There has been no philosopher more attentive to the fragility of speech—to its finitude, its woundedness, and the silence from which it is born and toward which it tends—than the French poet and phenomenologist Jean-Louis Chrétien. Again and again, in prose that is both staggeringly learned and achingly beautiful, he awakens readers to the fragility which is speech’s strength and its weakness. Indeed, at its most defining moments, especially prayer and doxology, “speech has the strength of its weakness.” Yet for those who have come to treasure his voice, nothing has served to underscore this fragility more vividly than the news of his death on June 28th at the age of 66. His own voice, which was always wounded by the impossible responsibility of answering the divine call and bearing the voices of the past, has now fallen silent.
This silence forces us to grapple, as if for the first time, with the legacy culminated by his final breath. From a worldly perspective, even if he never enjoyed popular acclaim, his career and oeuvre were remarkable. Born in 1952, he studied at the historic École Normale Supérieure in Paris and spent decades teaching the History of the Philosophy of Late Antiquity and the High Middle Ages at the Sorbonne. Over the course of his life, he published numerous books, beginning with Lueur du secret in 1985 and culminating in Fragilité in 2017, expanding his literary output to embrace six books of poetry in addition to his philosophical and theological studies. In time, the English-speaking world has been blessed with translations of six of these studies, perhaps most notably The Ark of Speech (2004), The Call and the Response (2004), and Under the Gaze of the Bible (2014). These works, in addition to establishing his reputation as a renowned philosopher and theologian, have placed him in the company of Jean-Luc Marion, Michel Henry, Jean-Yves Lacoste, and Emmanuel Falque as part of what has been dubbed the “theological turn” in French phenomenology. In recognition of these labors, he received the Cardinal Lustiger prize from l'Académie française in 2012.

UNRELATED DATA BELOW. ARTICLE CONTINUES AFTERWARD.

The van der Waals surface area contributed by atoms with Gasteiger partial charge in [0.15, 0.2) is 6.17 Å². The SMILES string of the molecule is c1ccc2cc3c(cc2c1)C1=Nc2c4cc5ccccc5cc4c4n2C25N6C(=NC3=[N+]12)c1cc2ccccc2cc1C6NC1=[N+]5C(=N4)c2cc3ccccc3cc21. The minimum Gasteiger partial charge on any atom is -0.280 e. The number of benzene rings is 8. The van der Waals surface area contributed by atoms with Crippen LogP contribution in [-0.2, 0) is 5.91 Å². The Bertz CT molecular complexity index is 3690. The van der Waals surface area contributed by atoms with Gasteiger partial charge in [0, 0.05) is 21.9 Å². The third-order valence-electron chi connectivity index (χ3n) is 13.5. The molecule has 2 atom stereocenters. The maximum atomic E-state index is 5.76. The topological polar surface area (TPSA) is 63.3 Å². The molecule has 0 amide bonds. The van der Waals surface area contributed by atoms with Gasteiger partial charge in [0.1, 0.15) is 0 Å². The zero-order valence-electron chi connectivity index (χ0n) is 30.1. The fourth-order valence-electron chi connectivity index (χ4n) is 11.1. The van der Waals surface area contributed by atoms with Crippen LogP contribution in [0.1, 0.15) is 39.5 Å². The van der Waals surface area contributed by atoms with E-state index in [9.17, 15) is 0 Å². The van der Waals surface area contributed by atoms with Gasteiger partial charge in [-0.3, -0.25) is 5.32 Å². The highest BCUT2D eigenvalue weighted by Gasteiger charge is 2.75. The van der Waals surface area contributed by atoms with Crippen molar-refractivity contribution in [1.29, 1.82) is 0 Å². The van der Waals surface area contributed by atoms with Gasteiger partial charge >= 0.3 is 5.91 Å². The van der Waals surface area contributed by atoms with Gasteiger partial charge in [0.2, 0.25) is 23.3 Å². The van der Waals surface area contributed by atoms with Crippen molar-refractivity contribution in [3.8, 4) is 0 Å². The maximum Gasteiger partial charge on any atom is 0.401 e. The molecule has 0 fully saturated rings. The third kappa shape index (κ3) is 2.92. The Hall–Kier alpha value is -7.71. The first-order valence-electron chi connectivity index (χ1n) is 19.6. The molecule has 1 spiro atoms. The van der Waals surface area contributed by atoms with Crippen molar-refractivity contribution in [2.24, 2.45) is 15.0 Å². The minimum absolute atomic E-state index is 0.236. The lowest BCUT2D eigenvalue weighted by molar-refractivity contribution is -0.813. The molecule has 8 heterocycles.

Yet to identify his legacy with these prestigious academic posts, publications, and the recognition of his peers would be to miss something essential about a man who by all accounts was reclusive, shunning the spotlight in his devotion to the humble vocation of teaching. Chrétien, despite the strength and beauty of his voice, was no soloist. His contribution is inseparable from the countless voices, long since fallen silent, his work allowed to resound once again and from the voices of the students and disciples he taught to join the polyphony.
For one of his profoundest gifts was his vision of tradition as hospitality—the act of lending one’s ear and one’s voice to the voices of others, in the hope of receiving them back wounded but enriched, no longer solitary but choral. Chrétien used his attentive ear and pen and the encyclopedic breadth of his reading to welcome and shelter voices which many of his philosophical contemporaries dismissed as too religious to be rigorously philosophical or as so saturated with transcendence and the infinite that they could only suffocate finitude, fragility, and corporeality. He offered penetrating phenomenological analyses of religious phenomena such as vocal prayer, the spiritual theme of the dilation of the heart (dilatatio cordis), and the inverted experience of “being read” by Scripture. These descriptions, woven from a dizzying array of sources spanning from Neoplatonic commentaries to 17th century spiritual writers, are not meant to catalogue mystical experiences of interest only to believers and psychologists of religion; they are intended to illuminate basic structures of human experience, such as call and response, speech and silence, the immemorial and the excessive.
Against a contemporary critique which would banish the religious, the transcendent, and the infinite from phenomenology, philosophy, and human life as a threat to the integrity of finitude, Chrétien shows that it is precisely our encounter with the excessive call of the infinite that invites, nay demands, us to embrace, “body and soul,” the finitude, fragility, and corporeality of human life, more conscious than ever of their limits. They are not rendered superfluous, but invested with irreplaceable significance. It is not as if “because no one can ever think, say or paint divine beauty in all its plenitude . . . we can avoid the task of praising it every way we can: quite the opposite is true—it is an essential aspect of its radiance that it demands our hands and voices.” In speech, nothing less than the totality of our finitude is offered, wounds and all, “knowing at one and the same time that it cannot be enough and yet that nothing other than it can be enough.”